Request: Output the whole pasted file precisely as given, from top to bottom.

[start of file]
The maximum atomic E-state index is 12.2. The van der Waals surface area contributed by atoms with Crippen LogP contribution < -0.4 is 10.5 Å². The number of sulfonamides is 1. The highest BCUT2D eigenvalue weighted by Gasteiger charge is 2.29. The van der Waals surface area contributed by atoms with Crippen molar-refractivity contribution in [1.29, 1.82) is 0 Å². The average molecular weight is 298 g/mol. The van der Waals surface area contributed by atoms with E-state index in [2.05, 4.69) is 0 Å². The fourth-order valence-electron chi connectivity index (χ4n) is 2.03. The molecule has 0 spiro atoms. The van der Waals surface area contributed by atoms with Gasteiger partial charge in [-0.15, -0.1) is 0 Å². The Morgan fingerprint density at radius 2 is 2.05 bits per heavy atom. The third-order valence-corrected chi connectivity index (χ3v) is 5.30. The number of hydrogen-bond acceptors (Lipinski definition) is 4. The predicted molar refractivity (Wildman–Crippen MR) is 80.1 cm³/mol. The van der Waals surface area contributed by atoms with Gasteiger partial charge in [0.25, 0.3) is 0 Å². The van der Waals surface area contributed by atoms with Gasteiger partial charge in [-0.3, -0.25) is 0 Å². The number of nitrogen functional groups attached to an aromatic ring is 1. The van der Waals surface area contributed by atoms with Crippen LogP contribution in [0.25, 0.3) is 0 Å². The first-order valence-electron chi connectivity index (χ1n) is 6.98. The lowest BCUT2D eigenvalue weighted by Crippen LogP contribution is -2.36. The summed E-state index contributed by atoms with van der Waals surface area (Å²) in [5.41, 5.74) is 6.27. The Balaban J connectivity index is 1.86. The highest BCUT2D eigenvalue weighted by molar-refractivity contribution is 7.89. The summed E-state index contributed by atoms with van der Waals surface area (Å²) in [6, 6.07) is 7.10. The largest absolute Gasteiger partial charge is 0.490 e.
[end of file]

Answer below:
The maximum atomic E-state index is 12.2. The van der Waals surface area contributed by atoms with Crippen LogP contribution < -0.4 is 10.5 Å². The number of sulfonamides is 1. The highest BCUT2D eigenvalue weighted by Gasteiger charge is 2.29. The van der Waals surface area contributed by atoms with Crippen molar-refractivity contribution in [1.29, 1.82) is 0 Å². The average molecular weight is 298 g/mol. The van der Waals surface area contributed by atoms with E-state index in [2.05, 4.69) is 0 Å². The fourth-order valence-electron chi connectivity index (χ4n) is 2.03. The molecule has 0 spiro atoms. The van der Waals surface area contributed by atoms with Gasteiger partial charge in [-0.15, -0.1) is 0 Å². The Morgan fingerprint density at radius 2 is 2.05 bits per heavy atom. The third-order valence-corrected chi connectivity index (χ3v) is 5.30. The number of hydrogen-bond acceptors (Lipinski definition) is 4. The predicted molar refractivity (Wildman–Crippen MR) is 80.1 cm³/mol. The van der Waals surface area contributed by atoms with Gasteiger partial charge in [0.25, 0.3) is 0 Å². The van der Waals surface area contributed by atoms with Gasteiger partial charge in [-0.3, -0.25) is 0 Å². The number of nitrogen functional groups attached to an aromatic ring is 1. The van der Waals surface area contributed by atoms with Crippen LogP contribution in [0.25, 0.3) is 0 Å². The first-order valence-electron chi connectivity index (χ1n) is 6.98. The lowest BCUT2D eigenvalue weighted by Crippen LogP contribution is -2.36. The summed E-state index contributed by atoms with van der Waals surface area (Å²) in [5.41, 5.74) is 6.27. The Balaban J connectivity index is 1.86. The highest BCUT2D eigenvalue weighted by molar-refractivity contribution is 7.89. The summed E-state index contributed by atoms with van der Waals surface area (Å²) in [6, 6.07) is 7.10. The largest absolute Gasteiger partial charge is 0.490 e.